Click here to

Session: 3D Printing and Phantom Development [Return to Session]

Multi-MATE: High-Throughput Automated Small Animal Radiation Platform

L Jiang*, R Neph, K Sheng, UCLA School of Medicine, Los Angeles, CA


WE-C1000-IePD-F5-1 (Wednesday, 7/13/2022) 10:00 AM - 10:30 AM [Eastern Time (GMT-4)]

Exhibit Hall | Forum 5

Purpose: Small animal irradiators are essential to study the radiation response of new interventions before or parallel to human therapy. New intensity-modulated radiotherapy (IMRT) for small animals is developed to better mimic human treatments. However, sophisticated technics have compromised delivery efficiency and made most animal experiments that require statistical power impractical. We propose a high throughput automated imaging and treatment platform (Multi-MATE) to streamline image-guided small animal IMRT.

Methods: Multi-MATE consists of six parallel channels, each with a transfer rail, a 3D printed immobilization pod (Hewlett-Packard MJF), and electromagnets for movement control. A linear stage is computer-controlled via an Arduino interface. Multi-MATE has a 3D printed base (Formlabs SLA) that matches with the treatment couch of a PXI SmART CT-guided small animal irradiator. The mouse immobilization pods are transferred along the rails between the parking position away from the radiation field and the imaging/therapy position near the center of the field. In the proposed workflow, all six mice are transferred to the imaging/therapy position for initial CBCT, which is used for IMRT planning with a sparse-orthogonal collimator. Individual mice are automatically segmented, and corresponding plans are created. The six mice are then sequentially transferred to the imaging/therapy position for automated IMRT delivery. In this study, the positioning accuracy, reproducibility, and robustness of Multi-MATE are quantified using CBCT. The automated pod positioning accuracy was compared with manual positioning accuracy using ten repetitions.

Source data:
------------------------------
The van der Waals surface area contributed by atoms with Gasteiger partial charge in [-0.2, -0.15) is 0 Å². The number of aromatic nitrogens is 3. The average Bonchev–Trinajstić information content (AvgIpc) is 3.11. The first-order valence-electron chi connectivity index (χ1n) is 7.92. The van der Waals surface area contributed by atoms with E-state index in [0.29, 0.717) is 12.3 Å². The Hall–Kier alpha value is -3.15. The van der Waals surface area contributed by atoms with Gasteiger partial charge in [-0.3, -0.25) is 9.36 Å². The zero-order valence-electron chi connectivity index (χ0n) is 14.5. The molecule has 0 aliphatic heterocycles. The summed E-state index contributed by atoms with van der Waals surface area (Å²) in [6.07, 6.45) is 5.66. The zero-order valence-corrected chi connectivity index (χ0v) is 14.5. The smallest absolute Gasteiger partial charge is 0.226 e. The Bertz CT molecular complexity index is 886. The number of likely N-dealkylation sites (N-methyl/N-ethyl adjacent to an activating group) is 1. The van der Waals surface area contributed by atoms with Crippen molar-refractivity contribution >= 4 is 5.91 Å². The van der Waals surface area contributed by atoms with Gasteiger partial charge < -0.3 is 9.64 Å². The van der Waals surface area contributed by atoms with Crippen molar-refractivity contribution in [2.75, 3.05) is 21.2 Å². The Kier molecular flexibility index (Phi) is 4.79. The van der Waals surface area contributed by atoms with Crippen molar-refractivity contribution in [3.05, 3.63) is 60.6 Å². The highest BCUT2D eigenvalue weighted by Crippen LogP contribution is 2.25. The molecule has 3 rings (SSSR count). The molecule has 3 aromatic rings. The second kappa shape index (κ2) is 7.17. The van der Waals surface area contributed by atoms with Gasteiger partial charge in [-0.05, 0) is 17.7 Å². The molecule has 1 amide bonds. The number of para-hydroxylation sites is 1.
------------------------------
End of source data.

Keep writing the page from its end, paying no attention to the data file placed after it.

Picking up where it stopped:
Results: Multi-MATE reduces the image acquisition time by 83.33% while affording further acceleration with parallel image segmentation and treatment plan creation. The pod position accuracy was improved to 0.5±0.1mm using Multi-MATE from 2.8±1.1mm using manual positioning.

Conclusion: The system accelerates the image acquisition time by a minimum of 6X and achieves a positioning accuracy of 0.5mm. Therefore, Multi-MATE removes a significant barrier to implementing high precision preclinical radiation research.


Treatment Techniques, CAD, Immobilization


TH- Small Animal RT: Development (new technology and techniques)

Contact Email